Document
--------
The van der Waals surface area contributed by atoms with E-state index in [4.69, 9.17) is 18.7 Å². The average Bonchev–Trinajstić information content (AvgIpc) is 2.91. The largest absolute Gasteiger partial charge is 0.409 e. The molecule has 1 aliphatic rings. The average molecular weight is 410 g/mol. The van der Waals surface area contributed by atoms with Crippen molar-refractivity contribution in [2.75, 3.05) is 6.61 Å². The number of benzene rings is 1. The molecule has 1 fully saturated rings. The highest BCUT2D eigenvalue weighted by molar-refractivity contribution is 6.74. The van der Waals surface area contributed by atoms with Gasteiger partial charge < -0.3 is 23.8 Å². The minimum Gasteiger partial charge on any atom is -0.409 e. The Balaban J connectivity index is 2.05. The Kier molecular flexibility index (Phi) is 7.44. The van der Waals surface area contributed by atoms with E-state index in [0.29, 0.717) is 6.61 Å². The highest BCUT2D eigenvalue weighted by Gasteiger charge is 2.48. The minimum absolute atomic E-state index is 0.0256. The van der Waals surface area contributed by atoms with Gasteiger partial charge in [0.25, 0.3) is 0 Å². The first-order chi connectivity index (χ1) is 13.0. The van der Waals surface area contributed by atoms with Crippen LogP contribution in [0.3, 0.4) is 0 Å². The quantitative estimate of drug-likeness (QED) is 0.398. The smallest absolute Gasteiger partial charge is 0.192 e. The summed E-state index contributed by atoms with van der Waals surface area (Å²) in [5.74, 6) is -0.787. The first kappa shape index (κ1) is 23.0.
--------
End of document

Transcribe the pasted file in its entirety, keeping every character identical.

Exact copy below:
The van der Waals surface area contributed by atoms with E-state index in [4.69, 9.17) is 18.7 Å². The average Bonchev–Trinajstić information content (AvgIpc) is 2.91. The largest absolute Gasteiger partial charge is 0.409 e. The molecule has 1 aliphatic rings. The average molecular weight is 410 g/mol. The van der Waals surface area contributed by atoms with Crippen molar-refractivity contribution in [2.75, 3.05) is 6.61 Å². The number of benzene rings is 1. The molecule has 1 fully saturated rings. The highest BCUT2D eigenvalue weighted by molar-refractivity contribution is 6.74. The van der Waals surface area contributed by atoms with Gasteiger partial charge < -0.3 is 23.8 Å². The minimum Gasteiger partial charge on any atom is -0.409 e. The Balaban J connectivity index is 2.05. The Kier molecular flexibility index (Phi) is 7.44. The van der Waals surface area contributed by atoms with E-state index in [0.29, 0.717) is 6.61 Å². The highest BCUT2D eigenvalue weighted by Gasteiger charge is 2.48. The minimum absolute atomic E-state index is 0.0256. The van der Waals surface area contributed by atoms with Gasteiger partial charge in [0.25, 0.3) is 0 Å². The first-order chi connectivity index (χ1) is 13.0. The van der Waals surface area contributed by atoms with Crippen LogP contribution in [0.3, 0.4) is 0 Å². The quantitative estimate of drug-likeness (QED) is 0.398. The smallest absolute Gasteiger partial charge is 0.192 e. The summed E-state index contributed by atoms with van der Waals surface area (Å²) in [5.74, 6) is -0.787. The first kappa shape index (κ1) is 23.0.